To get an idea of when this may be, go onto the audition’s website and find out when the very last auditions are and when the course/show begins. At the very latest, you will hear by then.
However, for some courses/shows, they may still give out places after it has commenced- e.g. if a dancer drops out due to injury.
If you’re on a waiting list for a university course, you should hear back before the UCAS and student finance deadline. However, unfortunately this isn’t always the case- schools/universities have been known to offer out places during the late summer holidays.
What should I do if I’m on a waiting list?
If you find yourself on a waiting list, there are two things you must do: Look for other alternatives and don’t lose confidence.
Especially if what you’ve auditioned for is an educational course (e.g. universitiy/college/conservatoire) that could alter your future, you must look for back-up plans. Holding out hope that a space becomes available is simply not enough, sometimes it’s best to assume that you have been unsuccessful and therefore have to look for alternative options. That way, its a win-win situation: if you do get a place, that’s wonderful, but if you don’t, you have still got something just as good to fall back on.
The final thing is never lose hope, never assume that a waiting list spot is a failure. Because it’s not.
Find pride in the fact that you made it so far as to get on a waiting list- there would have been so many other auditionees that got a direct ‘no’ on the very same day. A waiting list spot proves that you are talented, you were spotted and you were considered good enough for the course- perhaps this year just wasn’t quite your year.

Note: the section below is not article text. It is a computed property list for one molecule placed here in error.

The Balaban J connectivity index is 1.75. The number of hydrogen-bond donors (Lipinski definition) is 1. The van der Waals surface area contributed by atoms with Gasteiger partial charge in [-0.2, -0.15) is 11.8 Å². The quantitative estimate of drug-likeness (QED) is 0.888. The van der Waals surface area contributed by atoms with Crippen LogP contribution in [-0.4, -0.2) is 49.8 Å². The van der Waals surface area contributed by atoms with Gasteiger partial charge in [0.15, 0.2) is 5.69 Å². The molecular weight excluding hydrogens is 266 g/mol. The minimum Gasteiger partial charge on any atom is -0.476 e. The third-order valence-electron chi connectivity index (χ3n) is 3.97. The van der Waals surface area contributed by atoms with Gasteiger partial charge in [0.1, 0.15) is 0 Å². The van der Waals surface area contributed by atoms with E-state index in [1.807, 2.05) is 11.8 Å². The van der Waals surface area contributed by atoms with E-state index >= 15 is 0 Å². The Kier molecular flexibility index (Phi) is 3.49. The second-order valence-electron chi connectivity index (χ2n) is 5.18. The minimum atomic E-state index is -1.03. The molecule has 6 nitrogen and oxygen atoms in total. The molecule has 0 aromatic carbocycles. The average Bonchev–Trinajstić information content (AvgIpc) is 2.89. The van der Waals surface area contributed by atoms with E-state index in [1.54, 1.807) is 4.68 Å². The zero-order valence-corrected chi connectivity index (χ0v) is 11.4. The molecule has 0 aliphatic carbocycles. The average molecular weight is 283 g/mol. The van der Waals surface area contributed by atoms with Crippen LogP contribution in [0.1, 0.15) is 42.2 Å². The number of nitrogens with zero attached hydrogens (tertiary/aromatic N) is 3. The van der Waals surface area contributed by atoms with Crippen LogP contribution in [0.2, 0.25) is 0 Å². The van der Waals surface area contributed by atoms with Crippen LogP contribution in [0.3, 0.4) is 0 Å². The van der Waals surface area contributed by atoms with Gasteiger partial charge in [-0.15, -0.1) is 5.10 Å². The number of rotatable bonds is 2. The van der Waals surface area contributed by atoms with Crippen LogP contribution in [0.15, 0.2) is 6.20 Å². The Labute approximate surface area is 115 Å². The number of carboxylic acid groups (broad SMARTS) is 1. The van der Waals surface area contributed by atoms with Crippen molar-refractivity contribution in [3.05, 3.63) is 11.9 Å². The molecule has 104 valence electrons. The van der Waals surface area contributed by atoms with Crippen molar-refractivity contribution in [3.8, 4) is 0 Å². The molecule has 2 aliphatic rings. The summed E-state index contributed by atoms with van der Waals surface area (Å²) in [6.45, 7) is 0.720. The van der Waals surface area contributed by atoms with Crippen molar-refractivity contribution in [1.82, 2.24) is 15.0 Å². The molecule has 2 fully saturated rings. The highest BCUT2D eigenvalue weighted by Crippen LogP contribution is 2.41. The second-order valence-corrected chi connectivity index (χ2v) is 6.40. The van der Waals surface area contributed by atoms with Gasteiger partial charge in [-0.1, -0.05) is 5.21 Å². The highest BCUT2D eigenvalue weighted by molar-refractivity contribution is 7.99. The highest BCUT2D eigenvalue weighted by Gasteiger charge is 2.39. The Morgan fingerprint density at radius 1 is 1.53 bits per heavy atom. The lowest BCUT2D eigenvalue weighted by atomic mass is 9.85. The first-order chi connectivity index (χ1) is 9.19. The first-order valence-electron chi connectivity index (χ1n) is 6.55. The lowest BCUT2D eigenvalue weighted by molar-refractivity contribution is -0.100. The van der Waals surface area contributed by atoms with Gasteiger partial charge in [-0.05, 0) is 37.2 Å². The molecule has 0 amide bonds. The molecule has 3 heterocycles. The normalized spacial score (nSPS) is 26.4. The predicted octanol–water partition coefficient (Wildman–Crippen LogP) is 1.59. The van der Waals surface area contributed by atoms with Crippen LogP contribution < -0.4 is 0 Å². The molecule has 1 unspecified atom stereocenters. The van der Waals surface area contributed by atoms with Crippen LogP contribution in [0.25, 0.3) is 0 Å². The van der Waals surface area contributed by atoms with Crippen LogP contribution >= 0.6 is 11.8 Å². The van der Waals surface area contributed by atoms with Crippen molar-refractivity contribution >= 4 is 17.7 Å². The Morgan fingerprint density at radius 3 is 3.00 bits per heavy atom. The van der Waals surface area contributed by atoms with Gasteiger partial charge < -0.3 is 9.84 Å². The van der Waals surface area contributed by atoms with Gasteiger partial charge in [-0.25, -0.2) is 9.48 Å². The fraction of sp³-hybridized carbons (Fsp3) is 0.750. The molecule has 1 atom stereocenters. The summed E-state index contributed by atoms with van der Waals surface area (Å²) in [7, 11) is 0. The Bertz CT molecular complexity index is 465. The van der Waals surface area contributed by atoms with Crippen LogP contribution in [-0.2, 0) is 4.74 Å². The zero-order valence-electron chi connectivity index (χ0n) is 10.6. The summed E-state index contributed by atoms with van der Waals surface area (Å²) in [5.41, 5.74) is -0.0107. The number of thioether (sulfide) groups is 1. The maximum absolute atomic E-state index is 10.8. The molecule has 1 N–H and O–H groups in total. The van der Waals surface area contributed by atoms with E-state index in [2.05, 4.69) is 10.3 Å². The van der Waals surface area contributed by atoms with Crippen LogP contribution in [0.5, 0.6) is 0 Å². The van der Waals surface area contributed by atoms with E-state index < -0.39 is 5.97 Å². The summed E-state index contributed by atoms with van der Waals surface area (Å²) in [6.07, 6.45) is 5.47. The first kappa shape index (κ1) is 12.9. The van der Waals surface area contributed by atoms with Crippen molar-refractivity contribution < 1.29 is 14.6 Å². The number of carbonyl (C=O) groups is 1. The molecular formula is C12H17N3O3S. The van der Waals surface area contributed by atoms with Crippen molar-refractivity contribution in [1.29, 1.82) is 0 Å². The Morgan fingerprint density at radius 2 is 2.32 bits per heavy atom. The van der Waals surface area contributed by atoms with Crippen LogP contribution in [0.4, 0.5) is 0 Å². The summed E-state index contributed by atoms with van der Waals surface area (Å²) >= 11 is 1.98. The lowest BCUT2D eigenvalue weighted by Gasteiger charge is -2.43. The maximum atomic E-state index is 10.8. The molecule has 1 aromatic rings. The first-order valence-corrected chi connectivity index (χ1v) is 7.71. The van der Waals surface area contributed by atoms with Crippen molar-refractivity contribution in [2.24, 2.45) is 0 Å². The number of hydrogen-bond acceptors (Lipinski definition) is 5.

Try to ask for feedback, then act on it, before moving on. There will be so many other opportunities coming your way- never hold your breath for something that just isn’t right for you.
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About the Author
Mia is the founder and director of Audition Quest, as well as a freelance writer. Having written commissions for dance institutes, various dance magazines, professional dancers, casting directors and industry leaders, she has a large amount of knowledge and experience within the written dance scene.
She is also a guest blogger for a variety of online blogs and publications.